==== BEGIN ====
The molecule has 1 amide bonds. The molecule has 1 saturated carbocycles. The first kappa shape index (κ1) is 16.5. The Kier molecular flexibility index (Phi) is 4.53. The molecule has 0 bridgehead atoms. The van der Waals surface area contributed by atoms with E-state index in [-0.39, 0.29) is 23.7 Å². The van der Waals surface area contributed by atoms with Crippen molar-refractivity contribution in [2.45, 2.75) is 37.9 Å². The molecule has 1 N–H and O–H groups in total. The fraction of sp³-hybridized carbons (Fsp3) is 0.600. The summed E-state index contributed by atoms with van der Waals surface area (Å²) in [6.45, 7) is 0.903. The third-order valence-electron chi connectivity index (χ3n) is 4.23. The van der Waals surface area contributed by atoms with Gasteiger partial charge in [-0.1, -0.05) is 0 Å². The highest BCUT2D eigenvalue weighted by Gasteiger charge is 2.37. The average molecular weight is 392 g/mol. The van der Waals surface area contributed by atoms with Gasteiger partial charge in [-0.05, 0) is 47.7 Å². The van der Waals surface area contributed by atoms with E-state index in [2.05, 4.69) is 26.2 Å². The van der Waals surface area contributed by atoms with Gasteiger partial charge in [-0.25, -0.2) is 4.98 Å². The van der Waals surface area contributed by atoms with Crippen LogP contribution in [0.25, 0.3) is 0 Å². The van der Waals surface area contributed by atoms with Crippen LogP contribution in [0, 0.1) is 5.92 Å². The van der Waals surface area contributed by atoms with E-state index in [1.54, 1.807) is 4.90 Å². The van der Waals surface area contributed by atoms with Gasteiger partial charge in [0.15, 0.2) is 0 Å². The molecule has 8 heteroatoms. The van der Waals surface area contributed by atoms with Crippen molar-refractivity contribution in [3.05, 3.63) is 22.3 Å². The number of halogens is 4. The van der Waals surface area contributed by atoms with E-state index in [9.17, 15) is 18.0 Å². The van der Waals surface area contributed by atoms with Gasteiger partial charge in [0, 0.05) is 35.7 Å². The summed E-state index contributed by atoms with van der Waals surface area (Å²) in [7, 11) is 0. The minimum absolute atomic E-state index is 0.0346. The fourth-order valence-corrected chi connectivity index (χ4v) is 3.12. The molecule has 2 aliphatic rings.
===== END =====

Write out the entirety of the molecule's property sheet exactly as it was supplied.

The molecule has 1 amide bonds. The molecule has 1 saturated carbocycles. The first kappa shape index (κ1) is 16.5. The Kier molecular flexibility index (Phi) is 4.53. The molecule has 0 bridgehead atoms. The van der Waals surface area contributed by atoms with E-state index in [-0.39, 0.29) is 23.7 Å². The van der Waals surface area contributed by atoms with Crippen molar-refractivity contribution in [2.45, 2.75) is 37.9 Å². The molecule has 1 N–H and O–H groups in total. The fraction of sp³-hybridized carbons (Fsp3) is 0.600. The summed E-state index contributed by atoms with van der Waals surface area (Å²) in [6.45, 7) is 0.903. The third-order valence-electron chi connectivity index (χ3n) is 4.23. The van der Waals surface area contributed by atoms with Gasteiger partial charge in [-0.1, -0.05) is 0 Å². The highest BCUT2D eigenvalue weighted by Gasteiger charge is 2.37. The average molecular weight is 392 g/mol. The van der Waals surface area contributed by atoms with Gasteiger partial charge in [-0.05, 0) is 47.7 Å². The van der Waals surface area contributed by atoms with E-state index in [2.05, 4.69) is 26.2 Å². The van der Waals surface area contributed by atoms with Gasteiger partial charge in [-0.25, -0.2) is 4.98 Å². The van der Waals surface area contributed by atoms with Crippen LogP contribution in [0.25, 0.3) is 0 Å². The van der Waals surface area contributed by atoms with Crippen LogP contribution in [0, 0.1) is 5.92 Å². The van der Waals surface area contributed by atoms with E-state index in [1.54, 1.807) is 4.90 Å². The van der Waals surface area contributed by atoms with Gasteiger partial charge in [0.15, 0.2) is 0 Å². The molecule has 8 heteroatoms. The van der Waals surface area contributed by atoms with Crippen molar-refractivity contribution in [3.05, 3.63) is 22.3 Å². The number of halogens is 4. The van der Waals surface area contributed by atoms with E-state index in [9.17, 15) is 18.0 Å². The van der Waals surface area contributed by atoms with Gasteiger partial charge in [0, 0.05) is 35.7 Å². The summed E-state index contributed by atoms with van der Waals surface area (Å²) in [7, 11) is 0. The minimum absolute atomic E-state index is 0.0346. The fourth-order valence-corrected chi connectivity index (χ4v) is 3.12. The molecule has 2 aliphatic rings.